On returning I drew up a list of no less than 40 people who made me welcome and whom I need to remember in my prayers. Most I already knew personally. Only two people I wanted to meet and was unable to, both in St Petersburg. It would be incorrect to mention any one person of family in particular. A big thank you to everyone equally
A lot of kids this time, which is always fun, generally very well-behaved, several of them hitting adolescence, leading me to wish parents strength and patience. Two people who were unwell last time I visited now seem a lot better, a couple of new ones are going through the mill health-wise and psychologically and need to go on my special needs diptychs.
The big surprise successwas a visit to Tutayev, a medium-sized town on the Volga, half-way between Yaroslavl and Ribinsk, where I was a guest of Fr Innokenti, a local late vocation priest I met through the intermediation of ieris_m. Fr Innokenti and I spoke for hours in his middling English and my middling Russian on pastoral work in a small-town setting. They are blessed with a good bishop, whom I immediately liked and celebrated with in a tiny village. The town and immediate neighbourhood has a number of old churches, one of which, the Resurrection Cathedral, in Tutayev, had remained open throughout the Communist period and still had a full set of pre-1917 icons and appurtenances. Being pre-1917 does not make them beautiful, but it is a change from the usual Sofrino.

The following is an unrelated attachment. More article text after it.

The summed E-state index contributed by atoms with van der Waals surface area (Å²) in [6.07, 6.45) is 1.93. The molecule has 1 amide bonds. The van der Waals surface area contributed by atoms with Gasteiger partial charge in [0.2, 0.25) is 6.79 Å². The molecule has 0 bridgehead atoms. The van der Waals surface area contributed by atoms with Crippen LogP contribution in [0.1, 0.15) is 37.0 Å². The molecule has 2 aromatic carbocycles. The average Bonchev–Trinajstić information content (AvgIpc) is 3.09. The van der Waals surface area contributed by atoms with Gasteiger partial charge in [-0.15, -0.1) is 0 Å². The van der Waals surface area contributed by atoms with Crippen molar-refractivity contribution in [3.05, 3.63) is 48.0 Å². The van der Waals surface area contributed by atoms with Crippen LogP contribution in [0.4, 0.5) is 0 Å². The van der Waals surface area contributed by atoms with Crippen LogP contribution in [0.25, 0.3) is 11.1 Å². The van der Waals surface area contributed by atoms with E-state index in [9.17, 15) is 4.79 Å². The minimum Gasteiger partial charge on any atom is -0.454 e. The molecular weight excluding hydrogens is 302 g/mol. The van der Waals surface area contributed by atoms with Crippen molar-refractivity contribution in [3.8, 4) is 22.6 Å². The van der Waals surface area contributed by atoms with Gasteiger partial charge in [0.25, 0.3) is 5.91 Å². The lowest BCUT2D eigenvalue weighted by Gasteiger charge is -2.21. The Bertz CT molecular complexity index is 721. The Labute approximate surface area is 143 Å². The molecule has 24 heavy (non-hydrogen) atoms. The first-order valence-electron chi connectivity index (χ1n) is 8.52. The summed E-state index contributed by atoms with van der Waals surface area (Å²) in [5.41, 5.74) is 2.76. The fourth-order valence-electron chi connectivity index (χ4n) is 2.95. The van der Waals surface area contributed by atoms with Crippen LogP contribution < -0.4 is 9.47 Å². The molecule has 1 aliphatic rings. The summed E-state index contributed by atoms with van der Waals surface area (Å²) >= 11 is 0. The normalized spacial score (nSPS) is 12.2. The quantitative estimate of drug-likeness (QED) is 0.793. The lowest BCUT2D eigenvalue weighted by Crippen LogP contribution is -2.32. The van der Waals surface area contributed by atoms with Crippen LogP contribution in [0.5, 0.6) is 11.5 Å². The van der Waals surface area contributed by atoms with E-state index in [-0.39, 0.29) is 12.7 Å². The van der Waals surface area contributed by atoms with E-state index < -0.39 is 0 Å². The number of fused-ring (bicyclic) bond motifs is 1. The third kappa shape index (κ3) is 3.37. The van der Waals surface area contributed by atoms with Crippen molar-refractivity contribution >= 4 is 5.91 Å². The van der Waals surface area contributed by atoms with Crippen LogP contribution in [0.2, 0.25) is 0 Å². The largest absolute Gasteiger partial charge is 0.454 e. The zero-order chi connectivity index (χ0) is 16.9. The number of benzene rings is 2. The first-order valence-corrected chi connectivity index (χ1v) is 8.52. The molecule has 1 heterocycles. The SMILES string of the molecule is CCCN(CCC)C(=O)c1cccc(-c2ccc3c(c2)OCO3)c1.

No Sofrino either in the church of St Peter and Paul at the Pedagogical University in St Petersburg, where I was invited to serve on Sunday. Perhaps the most ‘up-to-date’ Russian church I have celebrated in: sanctuary space largely visible to the congregation (including a sizeable contingent of deaf and dumb and mentally handicapped people), the kiss of peace right across the congregation before starting the Eucharistic canon, gospel book nicely bound with a simple silver ornamentation, an attractive Siena-style crucifixion icon on the east wall, priest clean-shaven, deacon preaches also….
The atmosphere general was more subdued than on last visits. Thankfully no discussion of western morality and of same-sex marriages, high on the propaganda agenda two years ago. Ukraine a near non-issue. A somewhat ‘grin and bear it’ attitude to the general power situation, both in state and church. Let’s get on with our lives. In one sense, normality.